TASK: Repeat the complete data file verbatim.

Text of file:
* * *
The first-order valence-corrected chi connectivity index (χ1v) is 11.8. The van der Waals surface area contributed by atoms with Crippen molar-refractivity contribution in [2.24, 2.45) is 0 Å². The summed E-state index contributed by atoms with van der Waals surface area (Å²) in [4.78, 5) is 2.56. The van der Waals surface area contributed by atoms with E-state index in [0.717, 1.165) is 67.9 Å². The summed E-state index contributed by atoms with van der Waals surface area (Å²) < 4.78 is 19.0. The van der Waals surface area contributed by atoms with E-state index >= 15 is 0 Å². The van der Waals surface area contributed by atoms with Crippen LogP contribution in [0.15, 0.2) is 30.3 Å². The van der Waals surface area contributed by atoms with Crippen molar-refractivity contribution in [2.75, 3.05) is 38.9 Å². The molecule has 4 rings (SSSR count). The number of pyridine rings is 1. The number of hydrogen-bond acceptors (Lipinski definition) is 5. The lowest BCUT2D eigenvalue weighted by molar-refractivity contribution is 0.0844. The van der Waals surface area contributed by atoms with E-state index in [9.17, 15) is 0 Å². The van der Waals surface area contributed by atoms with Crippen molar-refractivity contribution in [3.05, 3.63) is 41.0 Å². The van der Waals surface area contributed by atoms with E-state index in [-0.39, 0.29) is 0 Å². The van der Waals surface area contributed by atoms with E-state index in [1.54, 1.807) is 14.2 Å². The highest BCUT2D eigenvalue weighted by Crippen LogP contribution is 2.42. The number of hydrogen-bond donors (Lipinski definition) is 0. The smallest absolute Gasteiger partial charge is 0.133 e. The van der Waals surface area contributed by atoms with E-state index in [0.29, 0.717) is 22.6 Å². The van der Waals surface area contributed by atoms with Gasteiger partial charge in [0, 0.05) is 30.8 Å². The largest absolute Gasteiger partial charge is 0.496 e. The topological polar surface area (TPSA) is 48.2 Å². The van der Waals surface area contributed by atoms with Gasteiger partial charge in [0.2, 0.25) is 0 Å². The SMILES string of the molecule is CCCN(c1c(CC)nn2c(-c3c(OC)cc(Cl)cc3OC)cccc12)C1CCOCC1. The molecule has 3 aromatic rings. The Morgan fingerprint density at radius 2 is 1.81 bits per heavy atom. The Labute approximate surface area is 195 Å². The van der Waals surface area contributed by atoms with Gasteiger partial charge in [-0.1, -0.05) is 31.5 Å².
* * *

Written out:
The first-order valence-corrected chi connectivity index (χ1v) is 11.8. The van der Waals surface area contributed by atoms with Crippen molar-refractivity contribution in [2.24, 2.45) is 0 Å². The summed E-state index contributed by atoms with van der Waals surface area (Å²) in [4.78, 5) is 2.56. The van der Waals surface area contributed by atoms with E-state index in [0.717, 1.165) is 67.9 Å². The summed E-state index contributed by atoms with van der Waals surface area (Å²) < 4.78 is 19.0. The van der Waals surface area contributed by atoms with E-state index >= 15 is 0 Å². The van der Waals surface area contributed by atoms with Crippen LogP contribution in [0.15, 0.2) is 30.3 Å². The van der Waals surface area contributed by atoms with Crippen molar-refractivity contribution in [2.75, 3.05) is 38.9 Å². The molecule has 4 rings (SSSR count). The number of pyridine rings is 1. The number of hydrogen-bond acceptors (Lipinski definition) is 5. The lowest BCUT2D eigenvalue weighted by molar-refractivity contribution is 0.0844. The van der Waals surface area contributed by atoms with E-state index in [9.17, 15) is 0 Å². The van der Waals surface area contributed by atoms with Crippen molar-refractivity contribution in [3.05, 3.63) is 41.0 Å². The van der Waals surface area contributed by atoms with E-state index in [-0.39, 0.29) is 0 Å². The van der Waals surface area contributed by atoms with E-state index in [1.54, 1.807) is 14.2 Å². The highest BCUT2D eigenvalue weighted by Crippen LogP contribution is 2.42. The number of hydrogen-bond donors (Lipinski definition) is 0. The smallest absolute Gasteiger partial charge is 0.133 e. The van der Waals surface area contributed by atoms with E-state index in [0.29, 0.717) is 22.6 Å². The van der Waals surface area contributed by atoms with Gasteiger partial charge in [0, 0.05) is 30.8 Å². The largest absolute Gasteiger partial charge is 0.496 e. The topological polar surface area (TPSA) is 48.2 Å². The van der Waals surface area contributed by atoms with Gasteiger partial charge in [0.2, 0.25) is 0 Å². The SMILES string of the molecule is CCCN(c1c(CC)nn2c(-c3c(OC)cc(Cl)cc3OC)cccc12)C1CCOCC1. The molecule has 3 aromatic rings. The Morgan fingerprint density at radius 2 is 1.81 bits per heavy atom. The Labute approximate surface area is 195 Å². The van der Waals surface area contributed by atoms with Gasteiger partial charge in [-0.1, -0.05) is 31.5 Å².